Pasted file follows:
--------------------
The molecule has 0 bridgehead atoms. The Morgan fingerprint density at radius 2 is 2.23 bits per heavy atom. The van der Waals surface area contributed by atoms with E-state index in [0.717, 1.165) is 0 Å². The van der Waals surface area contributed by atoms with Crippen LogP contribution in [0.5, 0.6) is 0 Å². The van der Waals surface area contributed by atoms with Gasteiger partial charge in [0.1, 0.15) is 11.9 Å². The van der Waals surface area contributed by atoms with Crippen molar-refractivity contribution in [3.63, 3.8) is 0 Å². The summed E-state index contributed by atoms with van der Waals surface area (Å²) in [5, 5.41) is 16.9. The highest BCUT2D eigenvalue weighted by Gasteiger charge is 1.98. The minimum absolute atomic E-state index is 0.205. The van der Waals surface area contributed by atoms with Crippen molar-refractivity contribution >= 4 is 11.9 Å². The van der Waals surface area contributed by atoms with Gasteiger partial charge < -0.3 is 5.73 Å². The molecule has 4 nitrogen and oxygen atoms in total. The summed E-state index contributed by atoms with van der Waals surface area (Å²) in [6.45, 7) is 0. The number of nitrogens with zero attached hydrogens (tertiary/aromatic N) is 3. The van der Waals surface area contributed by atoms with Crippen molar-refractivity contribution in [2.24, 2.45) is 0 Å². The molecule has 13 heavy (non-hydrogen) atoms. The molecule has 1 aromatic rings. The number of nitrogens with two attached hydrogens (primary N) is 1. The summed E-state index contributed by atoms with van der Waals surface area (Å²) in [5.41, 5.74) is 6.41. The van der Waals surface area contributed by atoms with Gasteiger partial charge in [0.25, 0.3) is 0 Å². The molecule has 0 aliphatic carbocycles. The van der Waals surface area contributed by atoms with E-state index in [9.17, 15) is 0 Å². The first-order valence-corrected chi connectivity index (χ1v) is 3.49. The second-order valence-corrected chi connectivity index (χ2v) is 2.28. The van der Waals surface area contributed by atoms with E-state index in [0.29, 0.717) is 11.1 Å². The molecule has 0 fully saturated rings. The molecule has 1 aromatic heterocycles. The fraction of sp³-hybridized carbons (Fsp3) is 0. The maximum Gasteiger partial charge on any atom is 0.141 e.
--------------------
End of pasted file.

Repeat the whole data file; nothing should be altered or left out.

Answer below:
The molecule has 0 bridgehead atoms. The Morgan fingerprint density at radius 2 is 2.23 bits per heavy atom. The van der Waals surface area contributed by atoms with E-state index in [0.717, 1.165) is 0 Å². The van der Waals surface area contributed by atoms with Crippen LogP contribution in [0.5, 0.6) is 0 Å². The van der Waals surface area contributed by atoms with Gasteiger partial charge in [0.1, 0.15) is 11.9 Å². The van der Waals surface area contributed by atoms with Crippen molar-refractivity contribution in [3.63, 3.8) is 0 Å². The summed E-state index contributed by atoms with van der Waals surface area (Å²) in [5, 5.41) is 16.9. The highest BCUT2D eigenvalue weighted by Gasteiger charge is 1.98. The minimum absolute atomic E-state index is 0.205. The van der Waals surface area contributed by atoms with Crippen molar-refractivity contribution >= 4 is 11.9 Å². The van der Waals surface area contributed by atoms with Gasteiger partial charge < -0.3 is 5.73 Å². The molecule has 4 nitrogen and oxygen atoms in total. The summed E-state index contributed by atoms with van der Waals surface area (Å²) in [6.45, 7) is 0. The number of nitrogens with zero attached hydrogens (tertiary/aromatic N) is 3. The van der Waals surface area contributed by atoms with Crippen molar-refractivity contribution in [2.24, 2.45) is 0 Å². The molecule has 13 heavy (non-hydrogen) atoms. The molecule has 1 aromatic rings. The number of nitrogens with two attached hydrogens (primary N) is 1. The summed E-state index contributed by atoms with van der Waals surface area (Å²) in [5.41, 5.74) is 6.41. The van der Waals surface area contributed by atoms with Gasteiger partial charge in [0.25, 0.3) is 0 Å². The molecule has 0 aliphatic carbocycles. The van der Waals surface area contributed by atoms with E-state index in [9.17, 15) is 0 Å². The first-order valence-corrected chi connectivity index (χ1v) is 3.49. The second-order valence-corrected chi connectivity index (χ2v) is 2.28. The van der Waals surface area contributed by atoms with E-state index in [0.29, 0.717) is 11.1 Å². The molecule has 0 fully saturated rings. The molecule has 1 aromatic heterocycles. The fraction of sp³-hybridized carbons (Fsp3) is 0. The maximum Gasteiger partial charge on any atom is 0.141 e.